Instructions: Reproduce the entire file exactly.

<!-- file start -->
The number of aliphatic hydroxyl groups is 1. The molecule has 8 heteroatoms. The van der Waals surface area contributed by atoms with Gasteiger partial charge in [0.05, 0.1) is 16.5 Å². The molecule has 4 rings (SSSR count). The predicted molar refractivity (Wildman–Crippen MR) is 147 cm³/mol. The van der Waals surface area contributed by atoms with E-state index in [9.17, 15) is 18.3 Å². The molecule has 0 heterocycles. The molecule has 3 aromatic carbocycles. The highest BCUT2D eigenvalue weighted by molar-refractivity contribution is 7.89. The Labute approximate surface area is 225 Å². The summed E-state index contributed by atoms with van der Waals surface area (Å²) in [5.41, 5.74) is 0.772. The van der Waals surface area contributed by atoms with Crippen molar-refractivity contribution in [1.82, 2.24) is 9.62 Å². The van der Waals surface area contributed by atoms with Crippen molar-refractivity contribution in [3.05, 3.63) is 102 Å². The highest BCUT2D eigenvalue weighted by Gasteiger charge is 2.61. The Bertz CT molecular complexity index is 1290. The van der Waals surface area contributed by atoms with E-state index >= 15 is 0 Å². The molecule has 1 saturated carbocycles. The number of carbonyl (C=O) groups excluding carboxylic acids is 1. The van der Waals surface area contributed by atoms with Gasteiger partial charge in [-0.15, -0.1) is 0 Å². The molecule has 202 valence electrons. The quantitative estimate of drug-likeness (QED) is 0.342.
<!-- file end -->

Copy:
The number of aliphatic hydroxyl groups is 1. The molecule has 8 heteroatoms. The van der Waals surface area contributed by atoms with Gasteiger partial charge in [0.05, 0.1) is 16.5 Å². The molecule has 4 rings (SSSR count). The predicted molar refractivity (Wildman–Crippen MR) is 147 cm³/mol. The van der Waals surface area contributed by atoms with E-state index in [9.17, 15) is 18.3 Å². The molecule has 0 heterocycles. The molecule has 3 aromatic carbocycles. The highest BCUT2D eigenvalue weighted by molar-refractivity contribution is 7.89. The Labute approximate surface area is 225 Å². The summed E-state index contributed by atoms with van der Waals surface area (Å²) in [5.41, 5.74) is 0.772. The van der Waals surface area contributed by atoms with Crippen molar-refractivity contribution in [1.82, 2.24) is 9.62 Å². The van der Waals surface area contributed by atoms with Crippen molar-refractivity contribution in [3.05, 3.63) is 102 Å². The highest BCUT2D eigenvalue weighted by Gasteiger charge is 2.61. The Bertz CT molecular complexity index is 1290. The van der Waals surface area contributed by atoms with E-state index >= 15 is 0 Å². The molecule has 1 saturated carbocycles. The number of carbonyl (C=O) groups excluding carboxylic acids is 1. The van der Waals surface area contributed by atoms with Gasteiger partial charge in [-0.15, -0.1) is 0 Å². The molecule has 202 valence electrons. The quantitative estimate of drug-likeness (QED) is 0.342.